The Library of History

Page 108

Page 108 Being therefore that they never were conquer'd by reason of the largeness of their Country, they flow as it were in Streams of Gold and Silver, especially at Sabas, the Seat Royal of their Kings: Their Vessels, and all their Cups are of Gold and Silver, and likewise their Beds, Chairs and Stools have their Feet of Silver; and all other their Houshold-stuff is so sumptuous and magnificent, that it's incredible. The Portico's of their Houses and Temples, are some of them overlaid with Gold, and Silver Statues are plac'd upon some of the Chapiters of the Temples. The Doors and Roofs of their inner Rooms, are adorn'd with many Golden Bowls, set with pretious Stones. The like wonderful cost they are at throughout their whole Building, adorning them in some Parts with Silver and Gold, in others with Ivory and precious Stones, and other things of great value. For they have injoy'd a constant and uninterrupted Peace for many Ages and Generations, being very far remote from those whose Covetousness prompts them to advance their Gain by the Riches of others.

The Sea there, is of a very white colour, so that a Man may as justly wonder at the strangeness of the thing, as be inquisitive what should be the cause.

Near hereunto are the Fortunate Islands, full of wall'd Towns; where all the Sheep and Cattel are exceeding white, and none of the Females bear any Horns. The Merchants from all parts resort to these Islands, especially from Potana, built by Alexander the Great, upon the Banks of the River Indus, that there might be a commodious Port Town for shipping upon those Coasts: But of this Country and its Inhabitants we have said enough.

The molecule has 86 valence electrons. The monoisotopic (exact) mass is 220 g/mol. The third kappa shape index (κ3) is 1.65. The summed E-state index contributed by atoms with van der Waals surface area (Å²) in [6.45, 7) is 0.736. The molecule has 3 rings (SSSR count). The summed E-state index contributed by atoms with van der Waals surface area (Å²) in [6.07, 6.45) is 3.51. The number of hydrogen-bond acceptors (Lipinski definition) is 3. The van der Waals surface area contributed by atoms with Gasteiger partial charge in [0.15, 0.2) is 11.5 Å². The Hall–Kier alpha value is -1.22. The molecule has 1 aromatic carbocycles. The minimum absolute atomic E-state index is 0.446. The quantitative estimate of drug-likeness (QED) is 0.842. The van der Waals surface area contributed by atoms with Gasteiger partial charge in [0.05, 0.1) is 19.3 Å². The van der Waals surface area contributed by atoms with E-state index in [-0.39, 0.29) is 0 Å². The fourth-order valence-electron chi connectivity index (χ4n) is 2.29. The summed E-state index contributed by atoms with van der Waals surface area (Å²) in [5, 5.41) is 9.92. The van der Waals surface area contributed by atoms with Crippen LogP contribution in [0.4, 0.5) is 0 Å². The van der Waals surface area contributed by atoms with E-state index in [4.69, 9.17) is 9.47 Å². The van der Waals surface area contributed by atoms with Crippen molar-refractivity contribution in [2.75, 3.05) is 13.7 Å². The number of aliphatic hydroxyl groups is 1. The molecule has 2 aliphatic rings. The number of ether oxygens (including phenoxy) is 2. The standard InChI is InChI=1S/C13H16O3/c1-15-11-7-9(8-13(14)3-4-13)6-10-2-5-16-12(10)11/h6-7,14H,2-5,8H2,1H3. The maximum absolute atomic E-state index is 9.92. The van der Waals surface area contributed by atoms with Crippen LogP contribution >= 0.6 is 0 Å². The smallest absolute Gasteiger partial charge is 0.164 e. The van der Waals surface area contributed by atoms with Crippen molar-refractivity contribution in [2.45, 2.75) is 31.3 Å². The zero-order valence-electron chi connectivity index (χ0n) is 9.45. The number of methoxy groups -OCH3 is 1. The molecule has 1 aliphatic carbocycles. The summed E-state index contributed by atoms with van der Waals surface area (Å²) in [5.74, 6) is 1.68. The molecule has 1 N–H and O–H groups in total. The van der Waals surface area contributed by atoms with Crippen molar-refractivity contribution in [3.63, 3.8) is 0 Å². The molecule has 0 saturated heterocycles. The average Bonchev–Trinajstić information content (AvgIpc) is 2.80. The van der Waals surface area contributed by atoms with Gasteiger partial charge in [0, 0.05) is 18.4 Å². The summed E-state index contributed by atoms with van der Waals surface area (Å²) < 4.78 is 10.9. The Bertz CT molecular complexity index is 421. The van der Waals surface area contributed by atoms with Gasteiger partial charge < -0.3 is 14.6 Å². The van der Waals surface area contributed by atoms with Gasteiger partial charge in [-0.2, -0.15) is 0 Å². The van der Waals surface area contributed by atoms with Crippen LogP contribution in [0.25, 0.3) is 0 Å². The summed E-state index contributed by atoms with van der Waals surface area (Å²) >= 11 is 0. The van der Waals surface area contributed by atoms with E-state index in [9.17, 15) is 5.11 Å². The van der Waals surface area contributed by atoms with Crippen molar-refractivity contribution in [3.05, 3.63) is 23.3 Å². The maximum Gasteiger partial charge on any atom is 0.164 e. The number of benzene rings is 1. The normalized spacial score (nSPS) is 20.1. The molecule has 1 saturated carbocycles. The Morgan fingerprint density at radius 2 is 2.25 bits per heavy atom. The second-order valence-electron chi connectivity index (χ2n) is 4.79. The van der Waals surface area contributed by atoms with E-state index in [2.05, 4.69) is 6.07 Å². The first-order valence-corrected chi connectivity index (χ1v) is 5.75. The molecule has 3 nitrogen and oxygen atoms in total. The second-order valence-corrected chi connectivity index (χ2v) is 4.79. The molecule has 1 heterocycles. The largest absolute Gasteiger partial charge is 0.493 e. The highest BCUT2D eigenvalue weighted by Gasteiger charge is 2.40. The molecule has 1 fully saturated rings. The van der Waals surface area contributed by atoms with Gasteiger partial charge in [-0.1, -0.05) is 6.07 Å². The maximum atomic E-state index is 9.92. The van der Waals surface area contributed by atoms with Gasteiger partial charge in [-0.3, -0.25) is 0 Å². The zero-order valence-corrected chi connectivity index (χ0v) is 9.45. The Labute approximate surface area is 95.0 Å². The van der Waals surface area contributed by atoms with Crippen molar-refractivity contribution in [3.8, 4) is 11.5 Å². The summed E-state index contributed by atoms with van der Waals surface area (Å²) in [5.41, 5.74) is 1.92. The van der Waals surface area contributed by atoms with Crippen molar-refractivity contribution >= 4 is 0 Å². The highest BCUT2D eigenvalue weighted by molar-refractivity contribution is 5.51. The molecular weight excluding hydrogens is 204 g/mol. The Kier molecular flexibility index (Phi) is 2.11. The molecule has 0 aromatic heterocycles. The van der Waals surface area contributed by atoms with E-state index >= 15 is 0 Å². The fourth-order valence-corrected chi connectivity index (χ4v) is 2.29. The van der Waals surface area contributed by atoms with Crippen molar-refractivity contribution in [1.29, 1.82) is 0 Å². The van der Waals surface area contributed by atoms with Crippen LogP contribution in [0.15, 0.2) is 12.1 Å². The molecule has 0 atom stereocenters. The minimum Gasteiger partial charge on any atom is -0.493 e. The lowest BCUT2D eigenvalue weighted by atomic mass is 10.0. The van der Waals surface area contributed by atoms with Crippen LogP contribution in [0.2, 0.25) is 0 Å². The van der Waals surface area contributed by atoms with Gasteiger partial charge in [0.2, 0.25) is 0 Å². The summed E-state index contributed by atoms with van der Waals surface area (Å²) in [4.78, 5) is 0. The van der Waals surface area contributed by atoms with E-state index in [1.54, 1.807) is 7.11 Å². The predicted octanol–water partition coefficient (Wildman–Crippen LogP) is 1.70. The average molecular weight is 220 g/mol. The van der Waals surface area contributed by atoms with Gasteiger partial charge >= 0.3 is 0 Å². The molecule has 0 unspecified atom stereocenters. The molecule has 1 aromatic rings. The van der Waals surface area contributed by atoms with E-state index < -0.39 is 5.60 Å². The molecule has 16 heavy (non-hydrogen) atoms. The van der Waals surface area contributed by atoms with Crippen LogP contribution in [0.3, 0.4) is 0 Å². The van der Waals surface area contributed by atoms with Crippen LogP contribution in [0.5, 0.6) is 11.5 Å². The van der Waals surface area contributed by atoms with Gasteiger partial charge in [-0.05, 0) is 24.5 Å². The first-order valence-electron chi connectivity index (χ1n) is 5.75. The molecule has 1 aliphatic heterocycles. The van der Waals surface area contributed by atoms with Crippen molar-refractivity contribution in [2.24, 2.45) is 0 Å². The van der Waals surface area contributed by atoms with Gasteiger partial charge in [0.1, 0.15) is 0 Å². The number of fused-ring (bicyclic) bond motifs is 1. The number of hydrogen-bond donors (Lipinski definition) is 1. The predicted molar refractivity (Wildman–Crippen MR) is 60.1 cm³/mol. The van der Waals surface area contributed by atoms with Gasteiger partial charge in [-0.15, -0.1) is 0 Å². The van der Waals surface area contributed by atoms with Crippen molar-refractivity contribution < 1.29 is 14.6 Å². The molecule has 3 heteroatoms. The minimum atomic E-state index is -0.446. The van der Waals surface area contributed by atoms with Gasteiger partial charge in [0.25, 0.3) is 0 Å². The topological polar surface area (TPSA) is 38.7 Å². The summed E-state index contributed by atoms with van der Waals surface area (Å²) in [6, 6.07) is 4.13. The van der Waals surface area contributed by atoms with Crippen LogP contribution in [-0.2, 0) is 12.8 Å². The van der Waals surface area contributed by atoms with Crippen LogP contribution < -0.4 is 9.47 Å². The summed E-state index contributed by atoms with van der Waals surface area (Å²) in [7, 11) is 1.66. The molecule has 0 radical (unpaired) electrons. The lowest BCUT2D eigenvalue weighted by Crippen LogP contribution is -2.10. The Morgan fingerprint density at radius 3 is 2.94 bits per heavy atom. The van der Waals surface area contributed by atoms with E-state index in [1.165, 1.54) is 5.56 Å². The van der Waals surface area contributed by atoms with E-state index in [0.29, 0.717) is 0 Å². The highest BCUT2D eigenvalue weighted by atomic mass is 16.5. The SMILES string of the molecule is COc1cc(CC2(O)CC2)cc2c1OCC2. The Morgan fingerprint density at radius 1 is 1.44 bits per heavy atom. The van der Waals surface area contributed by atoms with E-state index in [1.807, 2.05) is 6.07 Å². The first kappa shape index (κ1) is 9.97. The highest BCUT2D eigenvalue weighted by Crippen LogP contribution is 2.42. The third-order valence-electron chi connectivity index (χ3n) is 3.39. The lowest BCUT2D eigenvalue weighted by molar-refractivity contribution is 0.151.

And now we are not to omit what Wonders are seen there in the Heavens: What is said of the North Pole, is greatly to be admir'd, and puts all Mariners at a stand. For during the Month which the Athenians call Memacterion, none of the Seven Stars are seen about the Bear, till the first Watch of the Night; and in Posidion not till the Second: In the following Months, few of these (i'ts said) are seen by them at Sea, nor any of the Planets at all. As for the rest, some of them seem to be greater at the time of their rising, than they do with us; others not to rise and set in the same manner. Nor that the Sun (as with us) enlightens the Air upon the approach of it's rising, but even while its dark night, strangely and on a suddain appears, darting forth his refulgent Rays: And therefore there both Day and Sun appears together. They say it rises out of the middle of the Sea like a burning Coal, and shoots forth great Sparks of Fire, and appears not in a round form (as it seems to do with us) but like to a Pillar something thicker than ordinary towards the Head; and that it shines not bright, nor casts forth any Rays till one a Clock, but glows like Fire in the Night without Light; at Two a Clock it resembles the form of a Shield, and sends forth on a suddain, a fiery scorching Light, even to admiration. But near the time of it's setting, it's effects are contrary; for during the space of Two (or as Agatharchides of Cnidus says) Three Hours before (which is the most pleasant part of the Day to the Inhabitants) he both inlightens the World by his Rays, and abates in his Heat as he sets by degrees.

The West, South, North-west and East Winds, blow here, as in other Parts of the World; but the South Winds never blow, nor are ever known in Ethiopia. But in Troglodita and Arabia, the South Winds are so exceeding hot, that they sometimes set whole Woods on Fire; and though the Inhabitants run into their Cottages for shelter, yet they faint and pine away with Heat; therefore North Winds are justly judg'd the best, which run through the whole Earth, and are always cool and refreshing.

Having now given an account of these Countries, it will well agree with the Course of our History, to describe Lybia, bordering upon Egypt; for in Cyren, the Syrtes, and in the Mid-lands, inhabit Four sorts of Africans: Those call'd Nasomones possess the Parts towards the South; the Auchises the West: The Marmarides inhabit that large Tract lying between Cyrene and Egypt, as far as to the Sea-Coast: The Macae the most populous of all the rest, have their Habitations near the Syrtes.

Some of these before-mention'd People are Husband-men, as having Fertil Lands, fit for all sorts of Tillage: Others are Shepherds and Herdsmen, who imploy themselves in feeding of Cattel, and maintain themselves and Families by that means. Both sorts are under a Kingly Government, not living altogether like

Bibliotheca Historica

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